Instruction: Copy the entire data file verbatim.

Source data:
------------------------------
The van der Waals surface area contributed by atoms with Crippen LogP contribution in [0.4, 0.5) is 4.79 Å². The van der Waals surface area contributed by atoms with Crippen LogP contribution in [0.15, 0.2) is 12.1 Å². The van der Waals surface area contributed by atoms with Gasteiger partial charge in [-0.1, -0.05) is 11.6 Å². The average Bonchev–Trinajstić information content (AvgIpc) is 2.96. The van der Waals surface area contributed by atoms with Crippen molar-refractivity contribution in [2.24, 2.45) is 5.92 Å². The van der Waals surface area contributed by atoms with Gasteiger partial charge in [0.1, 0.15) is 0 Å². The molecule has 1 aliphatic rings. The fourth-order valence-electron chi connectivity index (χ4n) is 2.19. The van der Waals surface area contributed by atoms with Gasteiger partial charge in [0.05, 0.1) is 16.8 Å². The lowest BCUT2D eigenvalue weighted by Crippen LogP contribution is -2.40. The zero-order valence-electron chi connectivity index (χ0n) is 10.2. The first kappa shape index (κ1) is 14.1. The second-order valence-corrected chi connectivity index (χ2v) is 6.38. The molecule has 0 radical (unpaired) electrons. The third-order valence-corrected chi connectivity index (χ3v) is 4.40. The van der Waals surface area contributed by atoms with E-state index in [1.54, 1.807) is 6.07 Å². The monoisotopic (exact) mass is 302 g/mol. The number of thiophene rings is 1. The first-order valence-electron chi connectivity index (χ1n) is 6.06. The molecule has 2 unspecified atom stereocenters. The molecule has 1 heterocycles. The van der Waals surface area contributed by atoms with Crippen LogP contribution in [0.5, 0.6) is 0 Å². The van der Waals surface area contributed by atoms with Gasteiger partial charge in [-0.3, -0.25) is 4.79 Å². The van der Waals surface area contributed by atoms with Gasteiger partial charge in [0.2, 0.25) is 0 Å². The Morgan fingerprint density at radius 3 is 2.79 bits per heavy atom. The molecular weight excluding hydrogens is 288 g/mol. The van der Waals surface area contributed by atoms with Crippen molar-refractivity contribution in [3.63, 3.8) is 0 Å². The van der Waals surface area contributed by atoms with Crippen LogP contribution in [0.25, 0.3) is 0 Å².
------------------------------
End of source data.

The van der Waals surface area contributed by atoms with Crippen LogP contribution in [0.4, 0.5) is 4.79 Å². The van der Waals surface area contributed by atoms with Crippen LogP contribution in [0.15, 0.2) is 12.1 Å². The van der Waals surface area contributed by atoms with Gasteiger partial charge in [-0.1, -0.05) is 11.6 Å². The average Bonchev–Trinajstić information content (AvgIpc) is 2.96. The van der Waals surface area contributed by atoms with Crippen molar-refractivity contribution in [2.24, 2.45) is 5.92 Å². The van der Waals surface area contributed by atoms with Gasteiger partial charge in [0.1, 0.15) is 0 Å². The molecule has 1 aliphatic rings. The fourth-order valence-electron chi connectivity index (χ4n) is 2.19. The van der Waals surface area contributed by atoms with Gasteiger partial charge in [0.05, 0.1) is 16.8 Å². The lowest BCUT2D eigenvalue weighted by Crippen LogP contribution is -2.40. The zero-order valence-electron chi connectivity index (χ0n) is 10.2. The first kappa shape index (κ1) is 14.1. The second-order valence-corrected chi connectivity index (χ2v) is 6.38. The molecule has 0 radical (unpaired) electrons. The third-order valence-corrected chi connectivity index (χ3v) is 4.40. The van der Waals surface area contributed by atoms with E-state index in [1.54, 1.807) is 6.07 Å². The monoisotopic (exact) mass is 302 g/mol. The number of thiophene rings is 1. The first-order valence-electron chi connectivity index (χ1n) is 6.06. The molecule has 2 unspecified atom stereocenters. The molecule has 1 heterocycles. The van der Waals surface area contributed by atoms with Crippen LogP contribution in [0.5, 0.6) is 0 Å². The van der Waals surface area contributed by atoms with Gasteiger partial charge in [-0.3, -0.25) is 4.79 Å². The van der Waals surface area contributed by atoms with Gasteiger partial charge in [0.2, 0.25) is 0 Å². The Morgan fingerprint density at radius 3 is 2.79 bits per heavy atom. The molecular weight excluding hydrogens is 288 g/mol. The van der Waals surface area contributed by atoms with Crippen molar-refractivity contribution in [3.63, 3.8) is 0 Å². The van der Waals surface area contributed by atoms with Crippen LogP contribution in [0.25, 0.3) is 0 Å².